Traffic in Princeton from Terhune Road to State Road 206 has been permanently detoured to allow construction of a new garage for Princeton First Aid and Rescue Service (PFARS). The new PFARS station is being constructed at a site on Valley Road, directly opposite the Princeton Police Station. The town closed part of Terhune Road to allow construction of a parking lot for the new PFARS station. The new development has no suitable traffic plan, and Princeton Council recently voted to fund a new ‘corridor plan’ to ensure safe traffic flows around the new ambulance station.
For many years, the PFARS ambulance service has been hoping to relocate from their current site on North Harrison Street. PFARS acquired equipment that does not fit in their existing garage, therefore they approached the town to make an arrangement to find a new, larger site. Princeton Council agreed to provide PFARS with land on Valley Road to build a new, larger ambulance station (this plan was previously reported at walkableprinceton.com early in 2018). Through an Open Public Record Access request, we also obtained the full terms of the town’s Memorandum of Understanding with PFARS, which outlines the town’s role in helping to construct the new garage.
Last year, the Princeton Zoning Board unanimously agreed that the ambulance station should be built, despite the new location being in a residential zone. This decision was also reached despite complaints from local residents that the plan to close part of Terhune Road was being advanced without any suitable traffic study. Municipal staff said that they were working to ensure that traffic impacts arising from the closure of Terhune Road would be minimized. However, when the intersection of Terhune Road at US-206 was finally closed in January 2019, the town of Princeton had still not put in place compensating traffic arrangements.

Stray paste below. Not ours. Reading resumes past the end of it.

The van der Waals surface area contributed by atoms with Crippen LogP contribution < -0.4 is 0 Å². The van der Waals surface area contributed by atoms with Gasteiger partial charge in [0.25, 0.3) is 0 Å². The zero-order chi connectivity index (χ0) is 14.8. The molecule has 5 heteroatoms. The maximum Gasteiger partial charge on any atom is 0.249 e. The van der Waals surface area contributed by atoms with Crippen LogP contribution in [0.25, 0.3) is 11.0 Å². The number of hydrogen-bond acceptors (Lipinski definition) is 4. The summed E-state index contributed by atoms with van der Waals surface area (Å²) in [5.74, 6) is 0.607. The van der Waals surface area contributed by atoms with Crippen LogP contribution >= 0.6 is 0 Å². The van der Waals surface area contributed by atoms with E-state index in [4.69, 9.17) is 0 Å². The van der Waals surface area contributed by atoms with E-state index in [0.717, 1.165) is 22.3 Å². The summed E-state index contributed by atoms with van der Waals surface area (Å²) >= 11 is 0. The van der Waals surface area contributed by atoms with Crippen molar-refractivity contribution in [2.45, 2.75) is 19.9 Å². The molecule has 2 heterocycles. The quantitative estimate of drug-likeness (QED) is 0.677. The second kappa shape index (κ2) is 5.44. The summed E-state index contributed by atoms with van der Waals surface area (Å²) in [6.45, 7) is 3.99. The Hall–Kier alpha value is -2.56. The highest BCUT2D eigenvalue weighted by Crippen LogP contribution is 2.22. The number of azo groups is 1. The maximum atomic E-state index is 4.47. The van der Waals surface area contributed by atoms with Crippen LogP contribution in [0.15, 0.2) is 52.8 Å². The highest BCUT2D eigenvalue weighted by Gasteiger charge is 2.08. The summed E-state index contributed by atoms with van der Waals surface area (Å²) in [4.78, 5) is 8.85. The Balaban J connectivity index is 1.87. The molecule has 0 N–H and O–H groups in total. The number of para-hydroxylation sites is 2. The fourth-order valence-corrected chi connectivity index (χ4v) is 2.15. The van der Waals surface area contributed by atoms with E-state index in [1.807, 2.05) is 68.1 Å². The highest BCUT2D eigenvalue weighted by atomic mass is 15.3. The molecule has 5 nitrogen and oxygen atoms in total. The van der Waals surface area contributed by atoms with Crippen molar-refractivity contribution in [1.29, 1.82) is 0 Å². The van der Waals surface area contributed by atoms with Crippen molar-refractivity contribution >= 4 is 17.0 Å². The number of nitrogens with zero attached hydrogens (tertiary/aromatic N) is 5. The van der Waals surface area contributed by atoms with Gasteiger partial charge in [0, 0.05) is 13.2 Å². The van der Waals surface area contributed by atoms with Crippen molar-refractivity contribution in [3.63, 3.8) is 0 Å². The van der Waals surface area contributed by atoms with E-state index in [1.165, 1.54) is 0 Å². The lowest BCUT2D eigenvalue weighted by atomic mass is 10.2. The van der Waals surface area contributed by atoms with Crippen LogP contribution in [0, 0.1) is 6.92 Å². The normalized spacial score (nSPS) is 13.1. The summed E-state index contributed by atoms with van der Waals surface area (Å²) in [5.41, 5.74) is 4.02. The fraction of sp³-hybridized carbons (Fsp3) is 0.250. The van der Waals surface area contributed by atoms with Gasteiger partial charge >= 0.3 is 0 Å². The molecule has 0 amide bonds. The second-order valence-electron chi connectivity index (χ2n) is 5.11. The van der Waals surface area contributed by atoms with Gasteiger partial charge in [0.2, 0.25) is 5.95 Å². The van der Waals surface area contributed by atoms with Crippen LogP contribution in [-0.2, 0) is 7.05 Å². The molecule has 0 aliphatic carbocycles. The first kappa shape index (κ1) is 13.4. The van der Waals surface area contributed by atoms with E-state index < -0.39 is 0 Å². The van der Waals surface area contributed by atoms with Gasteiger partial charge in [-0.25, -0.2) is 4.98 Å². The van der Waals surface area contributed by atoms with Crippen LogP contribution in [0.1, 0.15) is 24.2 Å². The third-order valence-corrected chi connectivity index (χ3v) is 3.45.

Princeton Council passed two resolutions at their meeting on January 28, 2019 to address traffic planning issues. First, Council approved a $15,000 contract with I.H. Engineers, P.C. to review development applications on behalf of Princeton’s Land Use Boards, with specific attention to traffic engineering. Second, Council approved a $70K contract with WSP Parsons Brinkerhoff for a “Route 206 Corridor Assessment Study Related to the Princeton First Aid and Rescue Squad Closure of Terhune Road at US Route 206”. The contract was awarded without competing bids, as has been the case for several consultant deals awarded by the town, because the dollar amount is below a threshold set by the state.
The WSP consultants are in an excellent position to consider the potential effects of closing Terhune Road at Route 206, because the road closure already happened last month. Nonetheless, the contract is complicated, because Route 206 is a state road, and therefore outside the control of the town of Princeton. The town’s original plan to install a traffic signal at US-206 and Valley Road was rejected by the New Jersey Department of Transportation. According to documents provided by the Engineering Department to Council, there was a breakdown in communications between the town and the state regarding what traffic improvements would be feasible around the new PFARS garage. This partly explains the lack of a suitable traffic plan after closing Terhune Road.
Although previous attempts to create a suitable traffic plan around the new ambulance station have been unsuccessful, the new traffic study has the potential to consider both car traffic and road improvements which might improve connectivity for people on foot and using bicycles. Engineering staff from the town are considering a range of options to improve traffic flow, specifically focusing on drivers attempting to turn left onto Route 206 in the area of Terhune Road. The closure of Terhune Rd at US-206 is focusing traffic onto the intersection of Route 206 and Cherry Hill Road. The risk is that left-turning traffic may be in conflict with other traffic at this intersection, leading to an increased rate of crashes.
The new PFARS site also straddles a residential area and the large green spaces of Community Park South and Mountain Lakes Park. An effective street plan would consider how to safely move cars and people using other modes of transportation. Although the planning for a final traffic configuration appears incomplete today, it is possible that the final design could improve quality of life for everybody around the new ambulance station.